Degree Type

Thesis

Date of Award

2019

Degree Name

Master of Science

Department

Civil, Construction, and Environmental Engineering

Major

Civil Engineering

First Advisor

Behrouz Shafei

Abstract

During bridge construction, closures have significant impacts on traffic flow for the public. To alleviate this impact, the presence of precast elements is being introduced in the design and construction of bridges, which would increase the efficiency of construction and convert month-, or even year-, long closures into a matter of weeks, or perhaps even days. This strategy, known as accelerated bridge construction (ABC), is growing in popularity within the bridge community and is gaining traction for research projects to investigate how the construction of bridge elements can be expedited.

One such element being investigated is the integral abutment. This structural connection for bridges was introduced to eliminate the need for expansion joints between the substructure and superstructure, where the presence of water and other deteriorating chemicals caused long-term and frequent maintenance issues. The integral abutment alleviates the need for the expansion joint by having the superstructure rigidly connected to the foundation to cause the two elements to act together in response to traffic loads, as well as thermal expansions and contractions. Due to this area needing to be heavily reinforced, congestion issues arise when attempting to apply ABC methods.

Moreover, the construction tolerances and weight of the integral abutments cause some problems for ABC projects. Addressing these issues was the main motivation for the research performed in this thesis in which the use of couplers and ultra-high-performance concrete, while applying ABC techniques, is investigated. The foundation element of focus was the pile cap, while the superstructure element investigated was the integral diaphragm, which consists of the deck and cast-in-place girder. Three different connection details were investigated such as grouted reinforcing bar coupler, pile coupler, and UHPC-Joint. The strength and durability of the connection details were evaluated through full-scale laboratory testing that applied simulated thermal loads and live loads. Strain gauges were used to capture the development and strength of the specimen and connecting materials, and displacement transducers monitored the propagation and magnitude of precast joint openings between the integral diaphragm and pile cap to evaluate the durability of the connection details. The results of these tests were compared to the control specimen tested in the previous phase of the project. (Hosteng, Phares, & Redd, 2016) A separate set of three-dimensional finite element (FE) simulations were also conducted to complement the findings obtained from the laboratory experiments. The effect of the number of bar couplers on enhancing the performance of the abutment connections was evaluated in detail. The outcome of this study resulted in high quality results for integral abutment connections for ABC applications, not only through laboratory test results, but also by finite element simulations that could aid the bridge engineering community in the progression towards implementation of this connection area for future use.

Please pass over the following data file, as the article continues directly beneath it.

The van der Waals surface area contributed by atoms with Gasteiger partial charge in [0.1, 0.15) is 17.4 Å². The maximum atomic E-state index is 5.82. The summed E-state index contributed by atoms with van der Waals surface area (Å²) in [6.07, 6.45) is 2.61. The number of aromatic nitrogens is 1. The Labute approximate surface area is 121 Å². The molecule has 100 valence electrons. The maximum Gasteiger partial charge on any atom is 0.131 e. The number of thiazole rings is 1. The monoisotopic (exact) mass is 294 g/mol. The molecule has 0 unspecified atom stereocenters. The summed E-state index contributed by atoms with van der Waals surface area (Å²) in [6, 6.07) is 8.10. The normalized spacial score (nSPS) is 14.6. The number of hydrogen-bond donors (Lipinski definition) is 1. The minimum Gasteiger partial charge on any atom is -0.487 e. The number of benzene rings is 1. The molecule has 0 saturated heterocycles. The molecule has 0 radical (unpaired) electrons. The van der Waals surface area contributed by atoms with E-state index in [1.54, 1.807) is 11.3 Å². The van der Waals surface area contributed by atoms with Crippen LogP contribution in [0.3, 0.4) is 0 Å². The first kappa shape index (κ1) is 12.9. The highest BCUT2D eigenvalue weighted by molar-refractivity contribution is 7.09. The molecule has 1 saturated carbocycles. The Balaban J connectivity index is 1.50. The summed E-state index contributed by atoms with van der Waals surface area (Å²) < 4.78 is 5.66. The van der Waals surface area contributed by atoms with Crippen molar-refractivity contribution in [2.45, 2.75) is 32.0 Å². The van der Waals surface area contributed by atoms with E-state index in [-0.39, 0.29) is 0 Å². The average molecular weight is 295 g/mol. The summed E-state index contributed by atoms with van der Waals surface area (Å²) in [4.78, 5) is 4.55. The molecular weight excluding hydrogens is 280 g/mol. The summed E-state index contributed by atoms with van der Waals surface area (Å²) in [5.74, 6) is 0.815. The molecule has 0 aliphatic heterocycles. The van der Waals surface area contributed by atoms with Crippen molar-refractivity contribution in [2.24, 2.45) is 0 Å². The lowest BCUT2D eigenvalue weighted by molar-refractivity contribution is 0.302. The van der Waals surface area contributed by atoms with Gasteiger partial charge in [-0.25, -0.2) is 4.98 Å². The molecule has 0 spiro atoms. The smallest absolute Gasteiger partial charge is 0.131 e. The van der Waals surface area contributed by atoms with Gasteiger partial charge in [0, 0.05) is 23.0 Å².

Copyright Owner

Austin James DeJong

Language

en

File Format

application/pdf

File Size

219 pages

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